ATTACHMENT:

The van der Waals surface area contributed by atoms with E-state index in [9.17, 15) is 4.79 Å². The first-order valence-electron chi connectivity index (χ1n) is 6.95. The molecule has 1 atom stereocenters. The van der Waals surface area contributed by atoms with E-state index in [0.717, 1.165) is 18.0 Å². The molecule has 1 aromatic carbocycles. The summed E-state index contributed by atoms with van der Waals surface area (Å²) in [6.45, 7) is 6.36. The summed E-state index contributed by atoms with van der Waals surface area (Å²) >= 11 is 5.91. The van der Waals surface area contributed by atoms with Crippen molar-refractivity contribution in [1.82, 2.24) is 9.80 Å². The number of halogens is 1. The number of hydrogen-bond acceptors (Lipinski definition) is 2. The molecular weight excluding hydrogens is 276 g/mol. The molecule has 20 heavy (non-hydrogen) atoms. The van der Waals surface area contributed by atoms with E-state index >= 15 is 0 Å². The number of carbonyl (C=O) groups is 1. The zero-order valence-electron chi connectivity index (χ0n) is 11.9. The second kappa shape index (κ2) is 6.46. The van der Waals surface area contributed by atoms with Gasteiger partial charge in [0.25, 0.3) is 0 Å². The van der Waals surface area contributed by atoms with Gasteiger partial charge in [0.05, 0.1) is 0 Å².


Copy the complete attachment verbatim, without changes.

The van der Waals surface area contributed by atoms with E-state index in [9.17, 15) is 4.79 Å². The first-order valence-electron chi connectivity index (χ1n) is 6.95. The molecule has 1 atom stereocenters. The van der Waals surface area contributed by atoms with E-state index in [0.717, 1.165) is 18.0 Å². The molecule has 1 aromatic carbocycles. The summed E-state index contributed by atoms with van der Waals surface area (Å²) in [6.45, 7) is 6.36. The summed E-state index contributed by atoms with van der Waals surface area (Å²) >= 11 is 5.91. The van der Waals surface area contributed by atoms with Crippen molar-refractivity contribution in [1.82, 2.24) is 9.80 Å². The number of halogens is 1. The number of hydrogen-bond acceptors (Lipinski definition) is 2. The molecular weight excluding hydrogens is 276 g/mol. The molecule has 20 heavy (non-hydrogen) atoms. The van der Waals surface area contributed by atoms with E-state index >= 15 is 0 Å². The number of carbonyl (C=O) groups is 1. The zero-order valence-electron chi connectivity index (χ0n) is 11.9. The second kappa shape index (κ2) is 6.46. The van der Waals surface area contributed by atoms with Gasteiger partial charge in [0.25, 0.3) is 0 Å². The van der Waals surface area contributed by atoms with Gasteiger partial charge in [0.05, 0.1) is 0 Å².